I’m okay with absurdly powerful cards as long as they take some finesse to use properly.
One of the most important things about Cube design is making sure you have a good amount of flexible answers to all sorts of things. Many times Cubing is
done without sideboards, and it’s no fun to lose to your opponent’s Vedalken Shackles or Liliana of the Veil and have no answer in your deck. Both
Council’s Judgment and Oblivion Ring do an excellent job as flexible removal spells that can handle anything.
Spear of Heliod is just the best anthem effect to support the token theme, and while Honor of the Pure is more efficient, Spear of Heliod allows you to use
cards like Bitterblossom or Sorin, Lord of Innistrad in your token deck. It also allows you to use the card fairly to just pump your creatures in a
multi-color deck, or to pump your artifact creatures as well.
Again, we come to the slightly overcrowded four-mana slot.
Elspeth, Knight-Errant is the white planeswalker of choice, as she works well in aggressive decks, control decks, token decks, and even prison decks.
Planeswalker versatility is a huge factor when deciding which one or ones to use, and while Ajani Goldmane would be amazing for the token theme,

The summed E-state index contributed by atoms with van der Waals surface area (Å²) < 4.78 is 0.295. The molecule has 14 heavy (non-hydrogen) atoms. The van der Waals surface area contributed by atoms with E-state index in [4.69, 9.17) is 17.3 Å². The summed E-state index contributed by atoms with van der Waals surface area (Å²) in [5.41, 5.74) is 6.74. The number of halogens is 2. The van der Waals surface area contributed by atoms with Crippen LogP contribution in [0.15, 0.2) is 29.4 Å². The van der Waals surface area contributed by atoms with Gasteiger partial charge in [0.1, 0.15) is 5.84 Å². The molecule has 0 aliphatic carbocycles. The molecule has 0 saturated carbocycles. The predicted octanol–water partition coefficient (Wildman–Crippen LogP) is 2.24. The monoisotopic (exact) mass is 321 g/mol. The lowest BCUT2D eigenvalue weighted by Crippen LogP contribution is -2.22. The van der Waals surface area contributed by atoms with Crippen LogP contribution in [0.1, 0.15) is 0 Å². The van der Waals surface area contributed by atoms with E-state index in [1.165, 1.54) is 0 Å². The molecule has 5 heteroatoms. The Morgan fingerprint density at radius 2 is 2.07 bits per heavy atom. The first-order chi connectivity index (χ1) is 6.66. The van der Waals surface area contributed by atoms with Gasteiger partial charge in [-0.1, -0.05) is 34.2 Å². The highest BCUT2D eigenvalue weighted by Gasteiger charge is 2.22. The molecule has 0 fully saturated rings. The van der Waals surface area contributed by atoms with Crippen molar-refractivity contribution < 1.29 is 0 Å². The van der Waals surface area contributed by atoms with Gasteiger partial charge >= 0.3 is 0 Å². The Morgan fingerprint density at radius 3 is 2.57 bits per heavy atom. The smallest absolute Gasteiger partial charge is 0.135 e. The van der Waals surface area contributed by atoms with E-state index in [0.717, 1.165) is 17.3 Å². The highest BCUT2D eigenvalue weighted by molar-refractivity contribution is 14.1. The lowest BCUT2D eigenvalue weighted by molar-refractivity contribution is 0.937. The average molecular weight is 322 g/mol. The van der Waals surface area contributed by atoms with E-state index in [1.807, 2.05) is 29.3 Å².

or Elspeth, Sun’s Champion for control decks, I feel they are too limited for me to want to risk planeswalker overpopulation in the Cube.
Wrath of God is a control staple, but I don’t feel that there needs to be a ton of the effect. There are a few other sweeper options, but control decks
don’t need a ton of them to work. It also makes sure that they are at premium and not too easy to draft.
Armageddon is the gold standard for white disruption, and it does not disappoint. Parallax Wave is a bit outdated, but it is still capable of quite a few
interesting stack tricks, and it’s useful in a few different types of decks, so it remains.
The other white sweeper effect is what I like to call the white Cruel Ultimatum, Martial Coup. While expensive, it is exceedingly powerful and a great
sweeper and win condition all in one. You’ve also never lived until you’ve cast one with an Opposition in play.